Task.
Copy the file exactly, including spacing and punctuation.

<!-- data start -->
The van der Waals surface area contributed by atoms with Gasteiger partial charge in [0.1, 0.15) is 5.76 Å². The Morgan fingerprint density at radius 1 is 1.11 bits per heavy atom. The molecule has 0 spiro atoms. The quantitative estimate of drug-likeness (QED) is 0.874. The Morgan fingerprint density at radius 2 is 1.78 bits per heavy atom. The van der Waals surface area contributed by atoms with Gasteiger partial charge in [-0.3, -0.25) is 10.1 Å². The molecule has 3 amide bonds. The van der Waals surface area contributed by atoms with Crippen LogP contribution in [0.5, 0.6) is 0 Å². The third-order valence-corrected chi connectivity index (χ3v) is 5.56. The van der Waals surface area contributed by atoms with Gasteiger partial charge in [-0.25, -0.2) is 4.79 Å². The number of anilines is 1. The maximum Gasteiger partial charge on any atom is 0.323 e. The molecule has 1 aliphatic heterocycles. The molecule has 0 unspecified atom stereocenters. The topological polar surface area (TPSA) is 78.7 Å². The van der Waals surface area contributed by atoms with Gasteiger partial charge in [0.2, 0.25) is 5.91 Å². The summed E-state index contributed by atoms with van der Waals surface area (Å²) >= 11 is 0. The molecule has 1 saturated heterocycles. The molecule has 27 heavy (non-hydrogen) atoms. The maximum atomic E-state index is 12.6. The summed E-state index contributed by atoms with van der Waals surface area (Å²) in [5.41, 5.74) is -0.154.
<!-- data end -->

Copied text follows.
The van der Waals surface area contributed by atoms with Gasteiger partial charge in [0.1, 0.15) is 5.76 Å². The Morgan fingerprint density at radius 1 is 1.11 bits per heavy atom. The molecule has 0 spiro atoms. The quantitative estimate of drug-likeness (QED) is 0.874. The Morgan fingerprint density at radius 2 is 1.78 bits per heavy atom. The van der Waals surface area contributed by atoms with Gasteiger partial charge in [-0.3, -0.25) is 10.1 Å². The molecule has 3 amide bonds. The van der Waals surface area contributed by atoms with Crippen LogP contribution in [0.5, 0.6) is 0 Å². The third-order valence-corrected chi connectivity index (χ3v) is 5.56. The van der Waals surface area contributed by atoms with Gasteiger partial charge in [-0.25, -0.2) is 4.79 Å². The number of anilines is 1. The maximum Gasteiger partial charge on any atom is 0.323 e. The molecule has 1 aliphatic heterocycles. The molecule has 0 unspecified atom stereocenters. The topological polar surface area (TPSA) is 78.7 Å². The van der Waals surface area contributed by atoms with Gasteiger partial charge in [0.2, 0.25) is 5.91 Å². The summed E-state index contributed by atoms with van der Waals surface area (Å²) >= 11 is 0. The molecule has 1 saturated heterocycles. The molecule has 27 heavy (non-hydrogen) atoms. The maximum atomic E-state index is 12.6. The summed E-state index contributed by atoms with van der Waals surface area (Å²) in [5.41, 5.74) is -0.154.